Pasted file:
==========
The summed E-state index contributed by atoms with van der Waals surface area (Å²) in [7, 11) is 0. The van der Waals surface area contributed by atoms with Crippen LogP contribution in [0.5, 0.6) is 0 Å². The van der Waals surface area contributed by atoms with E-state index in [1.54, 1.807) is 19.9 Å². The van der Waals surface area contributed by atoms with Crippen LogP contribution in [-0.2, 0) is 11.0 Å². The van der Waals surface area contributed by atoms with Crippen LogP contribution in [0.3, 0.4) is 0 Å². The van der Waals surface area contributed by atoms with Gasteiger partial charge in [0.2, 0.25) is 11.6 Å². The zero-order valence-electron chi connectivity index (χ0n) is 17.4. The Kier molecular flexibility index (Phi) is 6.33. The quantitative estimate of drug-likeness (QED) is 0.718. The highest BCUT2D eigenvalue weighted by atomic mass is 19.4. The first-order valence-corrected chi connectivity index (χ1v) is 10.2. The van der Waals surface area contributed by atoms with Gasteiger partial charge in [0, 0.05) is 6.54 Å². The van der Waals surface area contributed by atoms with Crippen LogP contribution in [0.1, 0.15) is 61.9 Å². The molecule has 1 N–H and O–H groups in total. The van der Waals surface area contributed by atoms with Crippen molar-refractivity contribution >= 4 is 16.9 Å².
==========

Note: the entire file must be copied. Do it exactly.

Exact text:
The summed E-state index contributed by atoms with van der Waals surface area (Å²) in [7, 11) is 0. The van der Waals surface area contributed by atoms with Crippen LogP contribution in [0.5, 0.6) is 0 Å². The van der Waals surface area contributed by atoms with E-state index in [1.54, 1.807) is 19.9 Å². The van der Waals surface area contributed by atoms with Crippen LogP contribution in [-0.2, 0) is 11.0 Å². The van der Waals surface area contributed by atoms with Crippen LogP contribution in [0.3, 0.4) is 0 Å². The van der Waals surface area contributed by atoms with Gasteiger partial charge in [0.2, 0.25) is 11.6 Å². The zero-order valence-electron chi connectivity index (χ0n) is 17.4. The Kier molecular flexibility index (Phi) is 6.33. The quantitative estimate of drug-likeness (QED) is 0.718. The highest BCUT2D eigenvalue weighted by atomic mass is 19.4. The first-order valence-corrected chi connectivity index (χ1v) is 10.2. The van der Waals surface area contributed by atoms with Gasteiger partial charge in [0, 0.05) is 6.54 Å². The van der Waals surface area contributed by atoms with Crippen LogP contribution in [0.1, 0.15) is 61.9 Å². The molecule has 1 N–H and O–H groups in total. The van der Waals surface area contributed by atoms with Crippen molar-refractivity contribution >= 4 is 16.9 Å².